A Jewish Museum in Lisbon

Lisbon, one of Europe’s oldest and most vibrant capital cities, will soon have a museum dedicated to Portugal’s long and very rich Jewish history.
The future Tikvá Museu Judaico Lisboa is the responsibility of Associação Hagadá, a private non-profit organisation whose aim is to promote the creation, construction, installation and management of the museum.
To this end, a collaboration protocol was drawn up between the Lisbon Municipal Council and the Associação Hagadá, whereby the Municipality will transfer the surface right over a plot of land in Belém, overlooking the Tagus River. Hagadá invited the prestigious international architect Daniel Libeskind to design the building, which he enthusiastically accepted.

Plot in Belém where the future museum will be built

A history dating back millennia

Judaism in the land we now know as Portugal has existed for almost two thousand years: a thousand years under the Romans, Visigoths and Moors, prior to the founding of the nation, and nearly another thousand years afterwards. The Jewish presence in Portugal is a uniquely long and culturally diverse story that confers an originality and specificity on Portuguese Judaism that is unparalleled anywhere in the world.

Despite the significant Jewish presence throughout the history of Portugal, until now Lisbon has been one of the few European capital cities without a museum to collect, preserve and disseminate this heritage. Tikva Jewish Museum Lisbon has filled a gap in the city’s cultural scene that “unveils” and gives form to part of a history that remains ignored by many, thus attracting those in Portugal and abroad who are interested in the multicultural dimension of Portuguese Judaism’s extremely rich history.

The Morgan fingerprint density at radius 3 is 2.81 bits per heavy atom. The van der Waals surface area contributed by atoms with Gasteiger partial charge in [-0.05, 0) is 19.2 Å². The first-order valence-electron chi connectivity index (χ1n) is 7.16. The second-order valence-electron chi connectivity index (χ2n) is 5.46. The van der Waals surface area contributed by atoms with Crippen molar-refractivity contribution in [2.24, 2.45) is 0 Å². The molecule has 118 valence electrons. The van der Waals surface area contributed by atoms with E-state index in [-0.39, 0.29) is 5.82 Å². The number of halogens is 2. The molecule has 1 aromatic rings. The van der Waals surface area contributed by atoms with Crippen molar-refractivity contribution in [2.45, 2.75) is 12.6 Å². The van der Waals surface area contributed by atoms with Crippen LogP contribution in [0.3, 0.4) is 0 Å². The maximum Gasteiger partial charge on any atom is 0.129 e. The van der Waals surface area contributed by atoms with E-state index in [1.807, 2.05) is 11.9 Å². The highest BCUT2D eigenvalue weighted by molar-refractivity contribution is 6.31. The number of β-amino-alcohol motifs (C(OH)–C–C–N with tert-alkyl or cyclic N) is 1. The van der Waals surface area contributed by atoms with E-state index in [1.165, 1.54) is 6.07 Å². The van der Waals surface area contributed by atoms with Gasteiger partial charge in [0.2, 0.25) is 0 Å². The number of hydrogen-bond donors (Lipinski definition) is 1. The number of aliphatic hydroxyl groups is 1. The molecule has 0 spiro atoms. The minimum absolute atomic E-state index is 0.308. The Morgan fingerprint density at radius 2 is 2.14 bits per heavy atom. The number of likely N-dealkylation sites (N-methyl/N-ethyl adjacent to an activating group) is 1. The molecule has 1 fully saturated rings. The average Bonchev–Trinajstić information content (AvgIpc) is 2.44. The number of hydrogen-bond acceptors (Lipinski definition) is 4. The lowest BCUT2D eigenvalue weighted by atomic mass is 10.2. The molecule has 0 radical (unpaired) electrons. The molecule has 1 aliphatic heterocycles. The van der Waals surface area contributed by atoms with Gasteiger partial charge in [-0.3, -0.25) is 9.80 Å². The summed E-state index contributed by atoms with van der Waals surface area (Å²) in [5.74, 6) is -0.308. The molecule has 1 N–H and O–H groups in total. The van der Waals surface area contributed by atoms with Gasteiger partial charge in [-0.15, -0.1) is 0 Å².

What is required is a work of memory. But something more than that. It also needs to be a project focused on the future, above all on the younger generations, that will inform people not only about the reality of Jewish culture in Portugal and the world but also about a history of light and dark, of hope and tragedy, that teaches us the value of cultural diversity and warns us of the risks of ethnic and religious intolerance. The name of the museum – Tikva, the Hebrew word for “hope” – has been carefully chosen.


A people’s history is also the history of their interaction with others. The life of the Jews in Portugal is a combined Jewish and Portuguese history. We will look at both based on moments, episodes and personalities that recount this close connection underlined by tolerance and persecution, love and hatred, banishment and longing, and return and reconciliation.
The Tikvá Museu Judaico Lisboa will tell the millenary history of the Jewish presence in the territory we now call Portugal, emphasising the contribution that Jews have made to their country and showing that Jewish history and culture are an intrinsic part of the history of Portugal.

Jewish culture as part of the Portuguese identity

Jewish culture has played an important role in Portugal, above all between the 12th and 15th centuries. Jews were artisans, doctors, mathematicians, astrologers and astronomers; they devoted themselves to trade and finance, and left an indelible mark on the history of the country.
In spite of the discriminatory measures imposed on the Portuguese Jews, during these centuries a period of coexistence reigned between the Jewish minority and the Christain majority. The Jewish community enjoyed religious freedom and was active within the economic, scientific and cultural fields, contributing to the country’s development.